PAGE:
Kellye McCrary originally pursued a degree in Fashion Design with a minor in Accounting, but the universe had something different in mind. After running her own business for 25 years, and working in the nonprofit sector since 2002, Kellye was led to Uzazi Village and was trained to be a Perinatal Doula, Certified Community Health Care Worker, Perinatal Doula Instructor, and then transitioned to be the Program Director of Uzazi Village. Throughout Kellye’s life in Kansas City, where she was born and raised, she discovered she worked and lived in zip codes that statistically had the highest infant mortality rates. Being a single mother of one brainy and beautiful babe, Kellye knows the importance of a place like Uzazi Village in our community that supports and connects moms to resources, and support groups and other needs to help them through what life throws our way. Being a part of such an organization was aligned with her mission of being able to help other moms navigate through pregnancy and life’s peaks and valleys. In her free time, Kellye enjoys sewing, designing handbags, and learning about essential oils.

Ceciley is the Office Manager at Uzazi Village, where she works hand-in-hand with the entire Uzazi Village team to conquer Black Maternal Health and reduce disparities in health care. When Ceciley isn't assisting the Executive Team, she is providing the highest quality care to each client that walks through the doors of Uzazi Village. Ceciley is also the Rental Administrator, providing the community with the availability to rent out the Uzazi VIllage space for events.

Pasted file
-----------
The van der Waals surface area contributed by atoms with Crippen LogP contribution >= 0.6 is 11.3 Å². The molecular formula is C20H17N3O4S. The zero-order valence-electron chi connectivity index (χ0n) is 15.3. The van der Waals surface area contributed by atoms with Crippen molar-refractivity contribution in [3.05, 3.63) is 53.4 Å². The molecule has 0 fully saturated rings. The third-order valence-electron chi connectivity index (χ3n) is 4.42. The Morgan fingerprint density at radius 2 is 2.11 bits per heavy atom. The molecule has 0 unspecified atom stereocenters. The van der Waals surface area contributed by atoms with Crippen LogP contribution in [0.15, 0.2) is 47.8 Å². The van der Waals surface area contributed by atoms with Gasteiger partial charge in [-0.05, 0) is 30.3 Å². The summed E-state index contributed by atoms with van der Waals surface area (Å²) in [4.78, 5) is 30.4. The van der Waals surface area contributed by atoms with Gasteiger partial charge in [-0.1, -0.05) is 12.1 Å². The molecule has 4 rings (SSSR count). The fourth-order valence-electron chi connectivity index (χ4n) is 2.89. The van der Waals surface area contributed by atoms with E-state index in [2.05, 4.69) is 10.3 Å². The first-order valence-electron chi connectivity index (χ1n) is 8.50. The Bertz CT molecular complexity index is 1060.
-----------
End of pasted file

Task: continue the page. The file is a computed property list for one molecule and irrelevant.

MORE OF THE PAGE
Nia Casey serves as Uzazi Village's Community Outreach Coordinator. She is a trained childbirth doula with a passion for supporting birthing people during pregnancy through postpartum. Nia holds a MPH in epidemiology with a focus in maternal child health. She is dedicated to serving Black and Brown communities to achieve equitable healthcare access.

Izula was born in Kansas City, Missouri (aka Occupied Missouria-Otoe Territory). As a lover of the soil and soul of her people, she seeks to bring equity to black maternal and infant health outcomes. She works to bridge birth and reproductive justice and prevent pregnancy and post-partum related complications in the following ways: food sovereignty, empowering people to connect with the spirit of the land, the power of the plants and the ability of families to grow fresh food for themselves, and holistic nutrition. Izula began her service to the sacred 20 years ago as a raw vegan chef and organic gardener. She is a perpetual student of Indigenous herbalism and Urban Permaculture and she deepened her journey in sacred birthwork by becoming a community-based doula. She trained to become a doula at Uzazi Village in 2019 after she encountered racially-biased medical treatment during pregnancy that could have cost her her life. She finds it to be an honor to be the Community Gardener for Uzazi Village’s midwifery herbal garden, placenta garden, and grieving garden, which provides a space of growth, beauty, and meditation for the healing and liberation of her people.

My name is Ruth McCleery I am a doula and love experiencing life to the fullest. I have a passion to help women empowering them to be the best versions of themselves.